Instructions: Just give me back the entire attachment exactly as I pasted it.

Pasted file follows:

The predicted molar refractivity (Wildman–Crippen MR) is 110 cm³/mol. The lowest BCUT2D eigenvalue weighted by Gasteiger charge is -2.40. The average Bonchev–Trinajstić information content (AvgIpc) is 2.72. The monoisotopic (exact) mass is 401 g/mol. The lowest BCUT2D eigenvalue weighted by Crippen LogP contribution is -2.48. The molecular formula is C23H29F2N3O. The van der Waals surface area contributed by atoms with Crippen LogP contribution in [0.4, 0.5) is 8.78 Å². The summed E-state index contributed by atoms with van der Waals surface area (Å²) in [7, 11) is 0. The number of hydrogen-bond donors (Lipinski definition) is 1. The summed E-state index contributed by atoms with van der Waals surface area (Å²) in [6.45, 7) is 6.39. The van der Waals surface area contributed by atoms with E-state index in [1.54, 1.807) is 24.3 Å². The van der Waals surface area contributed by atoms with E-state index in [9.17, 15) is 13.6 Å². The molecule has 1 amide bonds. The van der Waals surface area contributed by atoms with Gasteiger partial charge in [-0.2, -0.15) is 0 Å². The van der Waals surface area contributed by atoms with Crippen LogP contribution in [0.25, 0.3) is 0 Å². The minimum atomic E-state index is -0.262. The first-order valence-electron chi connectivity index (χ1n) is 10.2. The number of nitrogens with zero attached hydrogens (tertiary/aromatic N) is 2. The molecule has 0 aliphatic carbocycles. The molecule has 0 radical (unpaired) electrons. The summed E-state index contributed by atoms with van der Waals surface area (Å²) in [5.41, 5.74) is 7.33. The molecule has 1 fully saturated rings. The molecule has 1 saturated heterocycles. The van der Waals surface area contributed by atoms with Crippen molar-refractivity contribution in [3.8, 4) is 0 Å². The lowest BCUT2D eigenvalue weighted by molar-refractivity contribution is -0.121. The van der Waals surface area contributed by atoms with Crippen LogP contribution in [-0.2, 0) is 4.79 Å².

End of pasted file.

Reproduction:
The predicted molar refractivity (Wildman–Crippen MR) is 110 cm³/mol. The lowest BCUT2D eigenvalue weighted by Gasteiger charge is -2.40. The average Bonchev–Trinajstić information content (AvgIpc) is 2.72. The monoisotopic (exact) mass is 401 g/mol. The lowest BCUT2D eigenvalue weighted by Crippen LogP contribution is -2.48. The molecular formula is C23H29F2N3O. The van der Waals surface area contributed by atoms with Crippen LogP contribution in [0.4, 0.5) is 8.78 Å². The summed E-state index contributed by atoms with van der Waals surface area (Å²) in [7, 11) is 0. The number of hydrogen-bond donors (Lipinski definition) is 1. The summed E-state index contributed by atoms with van der Waals surface area (Å²) in [6.45, 7) is 6.39. The van der Waals surface area contributed by atoms with E-state index in [1.54, 1.807) is 24.3 Å². The van der Waals surface area contributed by atoms with E-state index in [9.17, 15) is 13.6 Å². The molecule has 1 amide bonds. The van der Waals surface area contributed by atoms with Gasteiger partial charge in [-0.2, -0.15) is 0 Å². The van der Waals surface area contributed by atoms with Crippen LogP contribution in [0.25, 0.3) is 0 Å². The minimum atomic E-state index is -0.262. The first-order valence-electron chi connectivity index (χ1n) is 10.2. The number of nitrogens with zero attached hydrogens (tertiary/aromatic N) is 2. The molecule has 0 aliphatic carbocycles. The molecule has 0 radical (unpaired) electrons. The summed E-state index contributed by atoms with van der Waals surface area (Å²) in [5.41, 5.74) is 7.33. The molecule has 1 fully saturated rings. The molecule has 1 saturated heterocycles. The van der Waals surface area contributed by atoms with Crippen molar-refractivity contribution in [3.8, 4) is 0 Å². The lowest BCUT2D eigenvalue weighted by molar-refractivity contribution is -0.121. The van der Waals surface area contributed by atoms with Crippen LogP contribution in [-0.2, 0) is 4.79 Å².